Even so, it’s high marks to the iPad as a preview tool, though I would always make clear to anyone previewing images with me in this way that they shouldn’t judge the image quality. This will come later, after the RAW versions have been processed.
The other use for the iPad is as a portfolio. I reckon on this score the iPad is a double-edged sword. On the one hand, it can’t be beaten for versatility. You could store a number of portfolios that show your different styles or strengths and easily combine a new set of images tailored to a specific interview. What’s more, with the visual grace that a Keynote presentation offers, you can make your portfolio really shine and help it stand out from the crowd. Until, that is, the rest of the crowd has an iPad, too.
The flip side is that while the iPad is a great portfolio tool when displaying to anyone who buys images for 72dpi applications (web pages and so on), the size of the iPad’s display can do little to demonstrate that the quality of your technique and equipment are up to the task of producing fine art quality prints. If you were thinking you could use an iPad exclusively as a portfolio tool, I wouldn’t advise you against it, but I would say you should still have a set of your finest prints, just in case some old-fashioned fuddy-duddy like me wanted to be reassured your print workflow was up to the same standard as your digital presentation.
So if you were to ask me if I would buy an iPad to help me with my photography, the answer would be “no, not for now”. And here’s why.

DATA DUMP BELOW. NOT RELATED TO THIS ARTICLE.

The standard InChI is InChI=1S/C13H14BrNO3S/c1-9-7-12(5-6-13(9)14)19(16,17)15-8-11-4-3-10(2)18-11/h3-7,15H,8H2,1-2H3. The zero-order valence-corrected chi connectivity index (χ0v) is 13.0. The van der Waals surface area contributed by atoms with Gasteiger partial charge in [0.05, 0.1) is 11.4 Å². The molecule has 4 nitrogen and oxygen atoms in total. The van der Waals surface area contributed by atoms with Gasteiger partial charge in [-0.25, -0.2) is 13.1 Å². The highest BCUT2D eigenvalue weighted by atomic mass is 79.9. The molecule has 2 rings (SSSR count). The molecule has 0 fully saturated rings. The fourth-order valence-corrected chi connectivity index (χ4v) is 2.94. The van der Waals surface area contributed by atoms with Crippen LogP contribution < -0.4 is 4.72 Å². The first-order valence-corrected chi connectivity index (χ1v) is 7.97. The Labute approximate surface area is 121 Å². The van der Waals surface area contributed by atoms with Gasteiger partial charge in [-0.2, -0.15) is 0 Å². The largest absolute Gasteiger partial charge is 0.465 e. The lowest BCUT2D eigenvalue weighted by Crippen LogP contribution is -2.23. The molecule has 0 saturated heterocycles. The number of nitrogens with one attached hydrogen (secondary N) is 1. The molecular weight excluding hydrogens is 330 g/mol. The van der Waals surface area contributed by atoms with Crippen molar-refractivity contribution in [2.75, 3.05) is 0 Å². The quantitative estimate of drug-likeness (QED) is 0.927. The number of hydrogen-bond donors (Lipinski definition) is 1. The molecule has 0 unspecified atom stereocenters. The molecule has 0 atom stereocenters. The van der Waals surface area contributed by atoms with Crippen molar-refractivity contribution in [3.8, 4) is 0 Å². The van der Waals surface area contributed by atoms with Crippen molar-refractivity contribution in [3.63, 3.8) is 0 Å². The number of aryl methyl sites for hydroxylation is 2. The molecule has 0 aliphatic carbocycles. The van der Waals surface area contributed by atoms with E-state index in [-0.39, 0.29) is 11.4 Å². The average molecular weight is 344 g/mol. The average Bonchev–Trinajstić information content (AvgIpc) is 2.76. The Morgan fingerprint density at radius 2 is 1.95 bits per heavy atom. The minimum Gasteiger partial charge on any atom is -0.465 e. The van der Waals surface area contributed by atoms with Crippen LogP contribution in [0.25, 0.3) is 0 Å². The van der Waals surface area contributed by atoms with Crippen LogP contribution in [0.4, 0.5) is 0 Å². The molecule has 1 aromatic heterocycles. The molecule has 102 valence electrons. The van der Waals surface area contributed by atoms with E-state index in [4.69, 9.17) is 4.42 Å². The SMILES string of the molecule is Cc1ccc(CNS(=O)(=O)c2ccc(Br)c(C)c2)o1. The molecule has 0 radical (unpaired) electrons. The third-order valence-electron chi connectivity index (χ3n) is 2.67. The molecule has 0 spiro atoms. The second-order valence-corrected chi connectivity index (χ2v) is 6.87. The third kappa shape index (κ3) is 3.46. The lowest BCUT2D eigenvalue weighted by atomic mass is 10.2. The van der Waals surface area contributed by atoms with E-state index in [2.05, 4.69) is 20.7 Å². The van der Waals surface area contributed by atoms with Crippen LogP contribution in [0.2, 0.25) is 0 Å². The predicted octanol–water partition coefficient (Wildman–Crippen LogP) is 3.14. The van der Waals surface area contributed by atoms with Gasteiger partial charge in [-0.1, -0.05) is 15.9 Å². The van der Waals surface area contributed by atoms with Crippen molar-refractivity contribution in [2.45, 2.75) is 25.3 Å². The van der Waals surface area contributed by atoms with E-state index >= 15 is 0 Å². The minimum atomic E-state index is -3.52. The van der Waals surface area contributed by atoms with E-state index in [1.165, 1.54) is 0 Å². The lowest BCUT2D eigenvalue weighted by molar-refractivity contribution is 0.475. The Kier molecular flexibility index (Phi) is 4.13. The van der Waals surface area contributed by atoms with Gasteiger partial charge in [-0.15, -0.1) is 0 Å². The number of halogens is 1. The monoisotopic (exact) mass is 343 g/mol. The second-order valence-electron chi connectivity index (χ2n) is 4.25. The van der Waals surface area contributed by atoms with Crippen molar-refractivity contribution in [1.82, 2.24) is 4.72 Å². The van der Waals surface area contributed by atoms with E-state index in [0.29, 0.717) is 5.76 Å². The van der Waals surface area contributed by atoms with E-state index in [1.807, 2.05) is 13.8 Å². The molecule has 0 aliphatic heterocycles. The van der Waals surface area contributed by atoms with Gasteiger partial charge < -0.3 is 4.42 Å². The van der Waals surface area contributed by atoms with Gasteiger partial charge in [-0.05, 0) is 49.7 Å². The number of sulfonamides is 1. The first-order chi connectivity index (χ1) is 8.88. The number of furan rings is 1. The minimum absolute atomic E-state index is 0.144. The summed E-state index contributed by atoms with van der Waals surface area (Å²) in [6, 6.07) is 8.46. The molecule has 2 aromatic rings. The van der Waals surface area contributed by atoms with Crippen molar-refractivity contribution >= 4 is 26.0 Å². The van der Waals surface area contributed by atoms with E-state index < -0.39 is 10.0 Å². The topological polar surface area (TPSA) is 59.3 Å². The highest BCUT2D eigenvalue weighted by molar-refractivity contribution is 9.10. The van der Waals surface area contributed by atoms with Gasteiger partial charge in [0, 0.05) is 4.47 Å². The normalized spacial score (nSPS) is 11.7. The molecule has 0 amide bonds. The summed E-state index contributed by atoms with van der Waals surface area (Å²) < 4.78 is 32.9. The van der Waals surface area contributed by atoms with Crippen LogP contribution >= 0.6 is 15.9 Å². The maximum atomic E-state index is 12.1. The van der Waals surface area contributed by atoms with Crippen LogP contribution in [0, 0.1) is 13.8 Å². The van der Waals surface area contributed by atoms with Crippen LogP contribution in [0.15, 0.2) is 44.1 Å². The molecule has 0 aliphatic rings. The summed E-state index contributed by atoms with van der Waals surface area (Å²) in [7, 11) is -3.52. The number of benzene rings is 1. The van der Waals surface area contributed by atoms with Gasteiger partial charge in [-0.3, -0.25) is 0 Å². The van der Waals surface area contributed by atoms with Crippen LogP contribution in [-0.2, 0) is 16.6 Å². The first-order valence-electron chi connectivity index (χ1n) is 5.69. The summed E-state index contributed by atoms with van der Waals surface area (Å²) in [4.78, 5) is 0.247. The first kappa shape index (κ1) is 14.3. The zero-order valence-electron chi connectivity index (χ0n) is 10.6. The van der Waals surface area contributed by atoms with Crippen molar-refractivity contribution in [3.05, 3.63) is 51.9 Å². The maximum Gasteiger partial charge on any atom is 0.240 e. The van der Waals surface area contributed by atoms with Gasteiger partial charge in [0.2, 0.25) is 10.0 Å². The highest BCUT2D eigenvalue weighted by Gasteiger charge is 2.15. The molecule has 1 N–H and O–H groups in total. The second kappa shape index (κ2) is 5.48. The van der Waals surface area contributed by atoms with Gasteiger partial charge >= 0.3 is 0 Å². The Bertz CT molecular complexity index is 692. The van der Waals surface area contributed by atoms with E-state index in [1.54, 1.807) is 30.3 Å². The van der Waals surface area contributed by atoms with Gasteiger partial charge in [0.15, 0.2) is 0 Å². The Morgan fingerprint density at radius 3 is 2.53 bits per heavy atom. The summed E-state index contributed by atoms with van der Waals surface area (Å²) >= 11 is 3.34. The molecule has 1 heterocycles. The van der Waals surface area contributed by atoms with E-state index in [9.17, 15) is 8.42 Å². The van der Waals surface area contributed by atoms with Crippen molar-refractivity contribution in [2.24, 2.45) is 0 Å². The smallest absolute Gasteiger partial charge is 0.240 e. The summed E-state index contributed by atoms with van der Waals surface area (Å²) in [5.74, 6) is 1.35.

For a start, my daughter has one. So when the occasion calls for it, her iPad can be put to work.
However, the thing I most want to do with an iPad, which is to set up a workflow that allows for wireless transmission of images into the iPad’s photo album, is simply not feasible. I can’t do this because the iPad doesn’t allow for creating ad-hoc network set-ups. Sure, I can create an ad-hoc from a laptop and shunt images in a folder via a third-party app such as Air Sharing. And, to be fair, this works OK, except that the folder of images is locked inside the Air Sharing app. I want them in the Photos app, where they are fun to share.
Also useful would be the ability to import/export between apps. This would allow me to, for instance, shunt images wirelessly from a laptop to the iPad using Air Sharing, and then export an image into a Bento library from which a sales order could be generated, along with a model release if needed.
Better yet would be the ability to link the iPad to an SD Eye-Fi card. I’d shoot to CF card and SD simultaneously, allowing f or wireless transmission of JPEGs from SD card to iPad without interfering with accessing RAW files from the CF card.
Even better than that would be for Apple to recognise that users may want to use the iPad in ways that don’t fit within Apple’s definition of the way it should be used, and give developers the tools to create the support for a workflow of the type I just described. An import button in Photos that lets me grab images stored in other iPad apps would make a great start. Unless it can already be done with a third-party solution. The App Store is a forest of possibilities in which it can be difficult to spot the tree with the solution that fits.
If anyone knows of that magic faraway tree that does support the workflow I just described, please let me know about it in the forum. Please. I desperately need an ironclad excuse for buying an iPad.